Amoako A.A.,University of Leicester |
Marczylo T.H.,Public Health England |
Marczylo E.L.,Systems Toxicology Group |
Elson J.,The London Clinic |
And 3 more authors.
Human Reproduction | Year: 2013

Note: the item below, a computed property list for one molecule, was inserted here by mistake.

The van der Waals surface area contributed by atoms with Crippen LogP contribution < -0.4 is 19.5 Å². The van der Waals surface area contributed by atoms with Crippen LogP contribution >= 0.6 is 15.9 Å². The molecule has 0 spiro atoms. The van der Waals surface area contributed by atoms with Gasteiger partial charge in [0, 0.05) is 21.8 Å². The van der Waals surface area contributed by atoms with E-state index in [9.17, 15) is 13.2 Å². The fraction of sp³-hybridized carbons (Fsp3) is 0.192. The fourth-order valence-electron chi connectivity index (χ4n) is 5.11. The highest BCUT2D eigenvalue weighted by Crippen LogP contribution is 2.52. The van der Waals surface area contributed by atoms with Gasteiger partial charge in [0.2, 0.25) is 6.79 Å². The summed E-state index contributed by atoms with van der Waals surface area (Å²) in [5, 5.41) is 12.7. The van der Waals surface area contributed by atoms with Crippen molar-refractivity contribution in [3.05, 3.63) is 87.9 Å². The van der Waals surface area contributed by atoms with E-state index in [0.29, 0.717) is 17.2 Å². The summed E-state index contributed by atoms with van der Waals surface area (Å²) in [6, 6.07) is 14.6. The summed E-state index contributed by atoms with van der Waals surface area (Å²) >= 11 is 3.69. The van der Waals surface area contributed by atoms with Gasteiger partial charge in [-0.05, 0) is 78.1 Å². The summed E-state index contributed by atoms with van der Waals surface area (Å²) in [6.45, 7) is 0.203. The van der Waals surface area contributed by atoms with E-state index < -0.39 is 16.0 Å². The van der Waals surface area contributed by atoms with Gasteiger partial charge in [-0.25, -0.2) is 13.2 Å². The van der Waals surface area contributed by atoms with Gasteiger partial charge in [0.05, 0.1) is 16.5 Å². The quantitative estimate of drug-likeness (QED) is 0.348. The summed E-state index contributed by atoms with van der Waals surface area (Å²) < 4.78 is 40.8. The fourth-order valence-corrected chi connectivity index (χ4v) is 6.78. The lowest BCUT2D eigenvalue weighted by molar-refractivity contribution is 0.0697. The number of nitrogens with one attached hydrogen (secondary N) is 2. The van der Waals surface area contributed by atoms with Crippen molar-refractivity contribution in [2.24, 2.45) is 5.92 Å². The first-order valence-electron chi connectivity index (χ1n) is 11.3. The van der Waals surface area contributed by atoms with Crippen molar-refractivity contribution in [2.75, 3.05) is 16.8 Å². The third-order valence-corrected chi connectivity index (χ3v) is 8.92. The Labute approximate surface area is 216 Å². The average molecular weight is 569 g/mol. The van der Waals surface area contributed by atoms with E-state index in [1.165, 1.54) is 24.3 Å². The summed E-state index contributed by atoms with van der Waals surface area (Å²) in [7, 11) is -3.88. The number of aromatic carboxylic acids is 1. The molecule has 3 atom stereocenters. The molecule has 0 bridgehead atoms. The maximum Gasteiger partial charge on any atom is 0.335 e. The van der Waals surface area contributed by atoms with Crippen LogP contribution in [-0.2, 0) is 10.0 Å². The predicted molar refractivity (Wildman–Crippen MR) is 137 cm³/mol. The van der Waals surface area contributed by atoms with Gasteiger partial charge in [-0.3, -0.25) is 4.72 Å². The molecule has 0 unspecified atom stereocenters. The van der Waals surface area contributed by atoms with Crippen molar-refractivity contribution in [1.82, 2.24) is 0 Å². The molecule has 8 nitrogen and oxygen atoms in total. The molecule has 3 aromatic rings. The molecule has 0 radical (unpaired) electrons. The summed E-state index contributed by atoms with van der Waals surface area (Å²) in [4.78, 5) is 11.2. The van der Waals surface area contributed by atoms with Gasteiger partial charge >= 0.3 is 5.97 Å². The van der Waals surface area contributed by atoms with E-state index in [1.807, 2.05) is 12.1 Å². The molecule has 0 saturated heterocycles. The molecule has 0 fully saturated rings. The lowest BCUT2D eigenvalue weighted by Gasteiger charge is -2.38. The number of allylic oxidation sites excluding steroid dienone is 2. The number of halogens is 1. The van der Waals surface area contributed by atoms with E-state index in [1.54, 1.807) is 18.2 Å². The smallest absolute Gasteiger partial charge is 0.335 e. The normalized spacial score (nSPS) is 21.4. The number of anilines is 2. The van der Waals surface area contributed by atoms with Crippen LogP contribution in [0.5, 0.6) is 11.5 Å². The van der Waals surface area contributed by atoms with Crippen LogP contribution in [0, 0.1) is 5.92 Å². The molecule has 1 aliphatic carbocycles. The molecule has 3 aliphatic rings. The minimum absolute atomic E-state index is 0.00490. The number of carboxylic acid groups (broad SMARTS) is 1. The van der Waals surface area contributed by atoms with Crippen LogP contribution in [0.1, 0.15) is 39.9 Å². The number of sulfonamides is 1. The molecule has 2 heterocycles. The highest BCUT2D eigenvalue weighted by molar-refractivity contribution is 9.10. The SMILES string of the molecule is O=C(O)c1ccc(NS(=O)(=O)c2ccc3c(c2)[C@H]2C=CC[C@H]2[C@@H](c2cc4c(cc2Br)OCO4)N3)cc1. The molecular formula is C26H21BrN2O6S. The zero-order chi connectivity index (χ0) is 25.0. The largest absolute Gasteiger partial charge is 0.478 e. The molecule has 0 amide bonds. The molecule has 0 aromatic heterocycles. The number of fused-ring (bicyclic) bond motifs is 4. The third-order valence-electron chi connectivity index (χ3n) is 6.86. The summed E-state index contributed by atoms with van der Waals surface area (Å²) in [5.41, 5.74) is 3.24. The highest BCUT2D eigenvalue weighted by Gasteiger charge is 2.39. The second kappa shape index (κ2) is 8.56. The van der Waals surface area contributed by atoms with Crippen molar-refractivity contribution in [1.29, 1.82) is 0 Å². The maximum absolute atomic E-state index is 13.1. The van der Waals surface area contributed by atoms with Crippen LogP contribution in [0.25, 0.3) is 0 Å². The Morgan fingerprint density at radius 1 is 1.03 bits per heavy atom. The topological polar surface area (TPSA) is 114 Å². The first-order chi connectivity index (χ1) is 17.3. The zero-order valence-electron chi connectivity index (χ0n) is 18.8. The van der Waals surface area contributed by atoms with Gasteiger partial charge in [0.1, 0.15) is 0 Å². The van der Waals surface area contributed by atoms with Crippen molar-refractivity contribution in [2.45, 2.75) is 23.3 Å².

STUDY QUESTIONWhat are the levels of anandamide (N- arachidonoylethanolamide, AEA) in human seminal plasma and how are these related to abnormal spermatozoa?SUMMARY ANSWERSeminal plasma AEA levels were lower in men with asthenozoospermia and oligoasthenoteratozoospermia compared with normozoospermic men.WHAT IS KNOWN ALREADYAEA, a bioactive lipid, synthesized from membrane phospholipids may signal through cannabinoid receptors (CB1 and CB2) to regulate human sperm functions and male reproduction by modulating sperm motility, capacitation and the acrosome reaction in vitro. Local AEA levels are regulated by the synthetic and degradative enzymes, NAPE-PLD and FAAH, respectively. How the deregulation of this endogenous signalling pathway affects human sperm function(s) is not clear.STUDY DESIGN, SIZE AND DURATIONThis was a cross-sectional study of 86 men presenting at an infertility clinic for semen analysis over a period of 2 years.PARTICIPANTS/MATERIALS, SETTING, METHODSAEA was quantified, by ultra-high performance liquid chromatography-tandem mass spectrometry, in seminal plasma from 86 volunteers. Using qRT-PCR, CB1, CB2, NAPE-PLD and FAAH transcript levels were determined in spermatozoa from men with normozoospermia, asthenozoospermia, oligoasthenoteratozoospermia and teratozoospermia. Normal spermatozoa were exposed in vitro to methanadamide (meth-AEA) to determine its effect on sperm motility, viability and mitochondrial activity.MAIN RESULTS AND THE ROLE OF CHANCESeminal plasma AEA levels (mean ± SEM) were significantly lower in men with asthenozoospermia (0.080 ± 0.01 nM; P < 0.05) or oligoasthenoteratozoospermia (0.083 ± 0.01 nM; P < 0.05) compared with normozoospermic men (0.198 ± 0.03 nM). In addition, the levels of spermatozoal CB1 mRNA were significantly decreased in men with asthenozoospermia (P < 0.001) or oligoasthenoteratozoospermia (P < 0.001) compared with normozoospermic controls. Supra-physiological levels of meth-AEA decreased sperm motility and viability, probably through CB1-mediated inhibition of mitochondrial activity.LIMITATIONS, REASONS FOR CAUTIONThe inhibitory effect of meth-AEA was only shown in vitro and may not reflect what happens in vivo.WIDER IMPLICATIONS OF THE FINDINGSAs the regulation of the endocannabinoid system appears to be necessary for the preservation of normal sperm function and male fertility, there may be implications for the adverse reproductive consequences of marijuana use. Exocannabinoids, such as Δ9-THC, are likely to compete with endocannabinoids at the cannabinoid receptors, upsetting the finely balanced endocannabinoid signalling system. The importance of the endocannabinoid system makes it an attractive target for pharmacological interventions to control male fertility.STUDY FUNDING/COMPETING INTEREST(S)This work was funded in part by miscellaneous educational funds from the University Hospitals of Leicester National Health Services Trust to support the Endocannabinoid Research Laboratory of University of Leicester. The authors declare no competing interests. © The Author 2013. Source